1911 Encyclopædia Britannica/Grumbach, Wilhelm von

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7125771911 Encyclopædia Britannica, Volume 12 — Grumbach, Wilhelm von

GRUMBACH, WILHELM VON (1503–1567), German adventurer, chiefly known through his connexion with the so-called “Grumbach feuds” (Grumbachsche Händel), the last attempt of the German knights to destroy the power of the territorial princes. A member of an old Franconian family, he was born on the 1st of June 1503, and having passed some time at the court of Casimir, prince of Bayreuth (d. 1527), fought against the peasants during the rising in 1524 and 1525. About 1540 Grumbach became associated with Albert Alcibiades, the turbulent prince of Bayreuth, whom he served both in peace and war. After the conclusion of the peace of Passau in 1552, Grumbach assisted Albert in his career of plunder in Franconia and was thus able to take some revenge upon his enemy, Melchior von Zobel, bishop of Würzburg. As a landholder Grumbach was a vassal of the bishops of Würzburg, and had held office at the court of Conrad of Bibra, who was bishop from 1540 to 1544. When, however, Zobel was chosen to succeed Conrad the harmonious relations between lord and vassal were quickly disturbed. Unable to free himself and his associates from the suzerainty of the bishop by appealing to the imperial courts he decided to adopt more violent measures, and his friendship with Albert was very serviceable in this connexion. Albert’s career, however, was checked by his defeat at Sievershausen in July 1553 and his subsequent flight into France, and the bishop took advantage of this state of affairs to seize Grumbach’s lands. The knight obtained an order of restitution from the imperial court of justice (Reichskammergericht), but he was unable to carry this into effect; and in April 1558 some of his partisans seized and killed the bishop. Grumbach declared he was innocent of this crime, but his story was not believed, and he fled to France. Returning to Germany he pleaded his cause in person before the diet at Augsburg in 1559, but without success. Meanwhile he had found a new patron in John Frederick, duke of Saxony, whose father, John Frederick, had been obliged to surrender the electoral dignity to the Albertine branch of his family. Chafing under this deprivation the duke listened readily to Grumbach’s plans for recovering the lost dignity, including a general rising of the German knights and the deposition of Frederick II., king of Denmark. Magical charms were employed against the duke’s enemies, and communications from angels were invented which helped to stir up the zeal of the people. In 1563 Grumbach attacked Würzburg, seized and plundered the city and compelled the chapter and the bishop to restore his lands. He was consequently placed under the imperial ban, but John Frederick refused to obey the order of the emperor Maximilian II. to withdraw his protection from him. Meanwhile Grumbach sought to compass the assassination of the Saxon elector, Augustus; proclamations were issued calling for assistance; and alliances both without and within Germany were concluded. In November 1566 John Frederick was placed under the ban, which had been renewed against Grumbach earlier in the year, and Augustus marched against Gotha. Assistance was not forthcoming, and a mutiny led to the capitulation of the town. Grumbach was delivered to his foes, and, after being tortured, was executed at Gotha on the 18th of April 1567.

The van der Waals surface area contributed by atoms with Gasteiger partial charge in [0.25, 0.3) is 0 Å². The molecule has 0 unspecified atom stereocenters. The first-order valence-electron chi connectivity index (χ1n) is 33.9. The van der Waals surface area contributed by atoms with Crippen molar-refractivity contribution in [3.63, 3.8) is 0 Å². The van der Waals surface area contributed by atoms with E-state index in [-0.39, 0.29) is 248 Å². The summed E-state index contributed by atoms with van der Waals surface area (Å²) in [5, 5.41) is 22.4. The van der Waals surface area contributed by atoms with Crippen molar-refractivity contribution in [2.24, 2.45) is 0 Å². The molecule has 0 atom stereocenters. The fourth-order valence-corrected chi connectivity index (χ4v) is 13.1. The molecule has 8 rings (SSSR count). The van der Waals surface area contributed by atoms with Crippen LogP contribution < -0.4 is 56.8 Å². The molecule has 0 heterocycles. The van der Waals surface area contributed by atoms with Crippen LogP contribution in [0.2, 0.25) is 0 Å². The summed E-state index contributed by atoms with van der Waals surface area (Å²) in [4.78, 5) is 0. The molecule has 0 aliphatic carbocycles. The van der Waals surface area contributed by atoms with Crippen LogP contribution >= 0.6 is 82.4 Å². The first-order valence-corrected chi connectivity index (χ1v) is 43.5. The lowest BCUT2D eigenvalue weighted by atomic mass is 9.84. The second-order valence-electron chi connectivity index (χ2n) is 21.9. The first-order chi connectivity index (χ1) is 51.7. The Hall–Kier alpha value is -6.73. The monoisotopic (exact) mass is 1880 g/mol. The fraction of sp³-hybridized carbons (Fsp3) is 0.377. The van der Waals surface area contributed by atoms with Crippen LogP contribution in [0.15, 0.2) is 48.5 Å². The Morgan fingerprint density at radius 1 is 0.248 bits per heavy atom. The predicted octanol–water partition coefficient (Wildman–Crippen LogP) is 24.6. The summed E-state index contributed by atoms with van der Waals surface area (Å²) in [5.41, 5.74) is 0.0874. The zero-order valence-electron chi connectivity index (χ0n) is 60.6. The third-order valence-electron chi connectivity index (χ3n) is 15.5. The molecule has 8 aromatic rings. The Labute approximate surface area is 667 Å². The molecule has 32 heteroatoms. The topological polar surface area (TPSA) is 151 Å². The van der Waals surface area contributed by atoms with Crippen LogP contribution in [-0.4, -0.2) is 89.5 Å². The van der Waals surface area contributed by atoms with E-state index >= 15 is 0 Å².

See F. Ortloff, Geschichte der Grumbachschen Händel (Jena, 1868–1870), and J. Voigt, Wilhelm von Grumbach und seine Händel (Leipzig, 1846–1847).